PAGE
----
When thinking of an article to write for the week I go through a brainstorming process that resembles a category 5 hurricane. It’s a whirlwind of ideas smashing against one another, a rapid stream of thought going 180 miles an hour and in the end, the course will be unpredictable. There’s one thing that’s certain– the result of the brainstorming will be impactful. So after a long hurricane-force brainstorming, I’ve settled on something truly important and possibly a bit uncomfortable to talk about– mental health in the digital age. So hear me out here. I know the impulse is to question how or why a computer site relates to mental health. Will this article even be about tech? Simply put, yes. But it’s complicated.
Since the very first inklings of computers and with the advent of the internet, doctors and researchers have debated the impact of both of those on our health. It became very clear that computers and the internet don’t impair our physical health. The concerns over radiation, cancer, brain damage and so on were never proven to be a significant problem. Aside from carpal tunnel from typing too much and back and neck issues from sitting posture at the desk, the digital age didn’t physically hurt our bodies. But here came the internet, social media, and smartphones. These were the new titans of today’s computational world and they have a different concern to health– mental health.
January 9th, 2007. Steve Jobs saunters on stage in San Francisco. He’s about to announce a product that changes our everyday lives forever– the original iPhone. This was the first touchscreen smartphone and it appealed to the everyday masses. With the slogan, “There’s an App for that”, it claimed to revolutionize how we go through our lives daily, and revolutionize it did. Over a decade later, there are hundreds of smartphone models, billions of users, and we truly are more connected now than ever before. Information has never been more readily available. We now have in our pockets a piece of technology that far surpasses the computing power of the Apollo mission computers of 50 years ago.
These statistics can be quite alarming, although smartphones do have positives too. Every year teens are becoming more intelligent, not less. Smartphones have also helped Generation Z become safer and less likely to be violent with others. Plus fewer and fewer young adults and teens are driving– 1 in 4 teens don’t have a license by the time they turn 18. And the biggest win of them all is that smartphones help kids stay informed to avoid drug use. A 2016 Monitoring the Future survey found that illicit drug use was at the lowest point among teens in 40 years.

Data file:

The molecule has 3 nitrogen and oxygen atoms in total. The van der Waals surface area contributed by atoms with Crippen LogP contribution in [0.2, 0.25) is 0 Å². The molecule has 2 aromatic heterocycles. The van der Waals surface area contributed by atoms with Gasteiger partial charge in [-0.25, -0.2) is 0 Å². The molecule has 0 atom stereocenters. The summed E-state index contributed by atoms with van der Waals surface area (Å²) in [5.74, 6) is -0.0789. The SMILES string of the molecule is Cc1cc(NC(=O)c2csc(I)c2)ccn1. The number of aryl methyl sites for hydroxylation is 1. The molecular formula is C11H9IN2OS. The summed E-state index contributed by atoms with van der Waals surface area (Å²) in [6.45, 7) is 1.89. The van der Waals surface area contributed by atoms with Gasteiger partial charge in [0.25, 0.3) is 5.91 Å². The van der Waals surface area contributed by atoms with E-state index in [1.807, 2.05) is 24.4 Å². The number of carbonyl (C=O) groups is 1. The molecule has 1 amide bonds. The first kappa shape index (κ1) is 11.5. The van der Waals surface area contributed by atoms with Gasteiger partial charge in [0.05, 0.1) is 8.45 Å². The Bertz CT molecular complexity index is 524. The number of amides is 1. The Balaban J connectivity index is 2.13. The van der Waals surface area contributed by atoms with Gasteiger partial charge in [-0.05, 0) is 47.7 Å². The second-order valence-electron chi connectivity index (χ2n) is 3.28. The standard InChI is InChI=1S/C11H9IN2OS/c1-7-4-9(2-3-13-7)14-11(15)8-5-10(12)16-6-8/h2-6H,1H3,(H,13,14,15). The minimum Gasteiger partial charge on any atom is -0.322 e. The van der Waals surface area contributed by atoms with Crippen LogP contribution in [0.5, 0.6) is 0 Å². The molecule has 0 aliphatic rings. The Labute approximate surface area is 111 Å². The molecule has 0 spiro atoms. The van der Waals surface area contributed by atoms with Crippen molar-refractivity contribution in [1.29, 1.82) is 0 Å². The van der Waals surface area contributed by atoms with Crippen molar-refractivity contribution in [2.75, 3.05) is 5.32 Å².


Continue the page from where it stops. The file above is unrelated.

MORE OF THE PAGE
Social media has been attributed to creating a space where people post their best memories but avoid posting the negatives. Even if they do post negative, they can angle that to garner attention or the desired response. This creates an illusion of what other peoples’ realities are. We look at the amazing vacation in Thailand that our friends took and start to feel bad that we’re stuck at our desks working overtime. Because of this, social media creates an environment that isn’t all that safe or appealing.
With posts like these, we often can feel lonely and rates of depression are much higher in those that log into social media every day than those who don’t. To make it all worse, social media is a war zone in the comment section. It birthed the modern-day “internet troll” and it comes from all around– family, friends, and strangers. The safety of the screen and keyboard is enough for us to feel comfortable throwing around insults, hate speech and verbal abuse. It’s no wonder social media causes so much anxiety and depression.
So What Can We Do?
Our world is an ever-changing one and at a seemingly faster rate every day. To go back is quite an unlikely option, but to cope and adjust is feasible. There’s an idea and phrase out there that’s being spread around called “digital well-being”. It’s the thought that we can still use our technology, communication tools, and social media, but limit the negative effects. By being mindful of the time we spend on our phones and on any Apps, we can begin to weed out the bad effects. This is particularly important for teens and young adults, but it affects everyone.
The other thing we can do is to unplug. No, not forever. Not even for the whole day. I know everyone has a million things to catch up on and email, calls, texts are always flowing in. But find time in your day to enjoy something for yourself. Put the technology away, and go hiking, read a book, or go talk to your friends and family. Even 10 or 15 minutes of this can be helpful in the long game. I understand we don’t all suffer from an attachment or addiction to our phones, but let’s be mindful of how they affect us regardless. We are more connected now than ever before, so let’s make sure we don’t lose sight of our own selves and our mental health in all of this. After all, life is a little more than just email, texts and Candy Crush.